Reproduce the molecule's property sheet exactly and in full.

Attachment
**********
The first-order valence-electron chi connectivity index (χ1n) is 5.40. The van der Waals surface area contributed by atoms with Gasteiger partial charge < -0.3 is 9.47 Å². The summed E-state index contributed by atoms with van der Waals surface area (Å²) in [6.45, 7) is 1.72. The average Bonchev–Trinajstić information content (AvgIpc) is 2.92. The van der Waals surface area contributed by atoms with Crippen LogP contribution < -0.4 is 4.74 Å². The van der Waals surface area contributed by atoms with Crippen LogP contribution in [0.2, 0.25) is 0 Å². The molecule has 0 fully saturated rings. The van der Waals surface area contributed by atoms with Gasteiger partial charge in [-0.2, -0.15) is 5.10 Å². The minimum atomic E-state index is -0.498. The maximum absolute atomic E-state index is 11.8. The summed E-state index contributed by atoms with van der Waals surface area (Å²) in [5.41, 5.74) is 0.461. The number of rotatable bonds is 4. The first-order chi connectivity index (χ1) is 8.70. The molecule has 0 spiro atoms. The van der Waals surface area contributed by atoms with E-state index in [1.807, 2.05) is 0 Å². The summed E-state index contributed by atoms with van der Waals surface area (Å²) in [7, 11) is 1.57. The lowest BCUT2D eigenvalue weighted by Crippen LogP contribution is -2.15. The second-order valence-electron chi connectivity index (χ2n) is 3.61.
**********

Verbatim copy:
The first-order valence-electron chi connectivity index (χ1n) is 5.40. The van der Waals surface area contributed by atoms with Gasteiger partial charge < -0.3 is 9.47 Å². The summed E-state index contributed by atoms with van der Waals surface area (Å²) in [6.45, 7) is 1.72. The average Bonchev–Trinajstić information content (AvgIpc) is 2.92. The van der Waals surface area contributed by atoms with Crippen LogP contribution < -0.4 is 4.74 Å². The van der Waals surface area contributed by atoms with Crippen LogP contribution in [0.2, 0.25) is 0 Å². The molecule has 0 fully saturated rings. The van der Waals surface area contributed by atoms with Gasteiger partial charge in [-0.2, -0.15) is 5.10 Å². The minimum atomic E-state index is -0.498. The maximum absolute atomic E-state index is 11.8. The summed E-state index contributed by atoms with van der Waals surface area (Å²) in [5.41, 5.74) is 0.461. The number of rotatable bonds is 4. The first-order chi connectivity index (χ1) is 8.70. The molecule has 0 spiro atoms. The van der Waals surface area contributed by atoms with E-state index in [1.807, 2.05) is 0 Å². The summed E-state index contributed by atoms with van der Waals surface area (Å²) in [7, 11) is 1.57. The lowest BCUT2D eigenvalue weighted by Crippen LogP contribution is -2.15. The second-order valence-electron chi connectivity index (χ2n) is 3.61.